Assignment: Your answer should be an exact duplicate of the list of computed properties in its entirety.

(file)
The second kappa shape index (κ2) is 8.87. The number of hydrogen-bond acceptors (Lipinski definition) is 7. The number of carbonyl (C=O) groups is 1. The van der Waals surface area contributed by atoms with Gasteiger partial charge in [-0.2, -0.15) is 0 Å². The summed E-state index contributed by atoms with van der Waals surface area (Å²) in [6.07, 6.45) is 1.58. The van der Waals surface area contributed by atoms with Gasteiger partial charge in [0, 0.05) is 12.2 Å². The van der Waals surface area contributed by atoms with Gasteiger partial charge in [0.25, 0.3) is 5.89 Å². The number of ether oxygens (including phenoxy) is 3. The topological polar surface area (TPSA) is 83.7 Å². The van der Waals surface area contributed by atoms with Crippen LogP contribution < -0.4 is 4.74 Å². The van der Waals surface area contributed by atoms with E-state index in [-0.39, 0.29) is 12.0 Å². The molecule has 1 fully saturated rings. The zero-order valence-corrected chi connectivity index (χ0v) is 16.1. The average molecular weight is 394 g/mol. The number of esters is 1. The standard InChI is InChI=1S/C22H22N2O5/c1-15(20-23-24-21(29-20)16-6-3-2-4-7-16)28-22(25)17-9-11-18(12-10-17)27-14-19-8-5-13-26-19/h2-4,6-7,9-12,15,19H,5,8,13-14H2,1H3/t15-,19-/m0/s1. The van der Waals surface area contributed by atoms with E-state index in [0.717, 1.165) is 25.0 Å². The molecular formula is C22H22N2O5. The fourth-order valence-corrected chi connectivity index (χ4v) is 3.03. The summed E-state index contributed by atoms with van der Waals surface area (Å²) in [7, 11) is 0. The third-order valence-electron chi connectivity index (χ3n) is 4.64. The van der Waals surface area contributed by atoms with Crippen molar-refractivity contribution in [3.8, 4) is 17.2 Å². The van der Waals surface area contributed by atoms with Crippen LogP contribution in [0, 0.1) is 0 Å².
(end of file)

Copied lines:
The second kappa shape index (κ2) is 8.87. The number of hydrogen-bond acceptors (Lipinski definition) is 7. The number of carbonyl (C=O) groups is 1. The van der Waals surface area contributed by atoms with Gasteiger partial charge in [-0.2, -0.15) is 0 Å². The summed E-state index contributed by atoms with van der Waals surface area (Å²) in [6.07, 6.45) is 1.58. The van der Waals surface area contributed by atoms with Gasteiger partial charge in [0, 0.05) is 12.2 Å². The van der Waals surface area contributed by atoms with Gasteiger partial charge in [0.25, 0.3) is 5.89 Å². The number of ether oxygens (including phenoxy) is 3. The topological polar surface area (TPSA) is 83.7 Å². The van der Waals surface area contributed by atoms with Crippen LogP contribution < -0.4 is 4.74 Å². The van der Waals surface area contributed by atoms with E-state index in [-0.39, 0.29) is 12.0 Å². The molecule has 1 fully saturated rings. The zero-order valence-corrected chi connectivity index (χ0v) is 16.1. The average molecular weight is 394 g/mol. The number of esters is 1. The standard InChI is InChI=1S/C22H22N2O5/c1-15(20-23-24-21(29-20)16-6-3-2-4-7-16)28-22(25)17-9-11-18(12-10-17)27-14-19-8-5-13-26-19/h2-4,6-7,9-12,15,19H,5,8,13-14H2,1H3/t15-,19-/m0/s1. The van der Waals surface area contributed by atoms with E-state index in [0.717, 1.165) is 25.0 Å². The molecular formula is C22H22N2O5. The fourth-order valence-corrected chi connectivity index (χ4v) is 3.03. The summed E-state index contributed by atoms with van der Waals surface area (Å²) in [7, 11) is 0. The third-order valence-electron chi connectivity index (χ3n) is 4.64. The van der Waals surface area contributed by atoms with Crippen molar-refractivity contribution in [3.8, 4) is 17.2 Å². The van der Waals surface area contributed by atoms with Crippen LogP contribution in [0, 0.1) is 0 Å².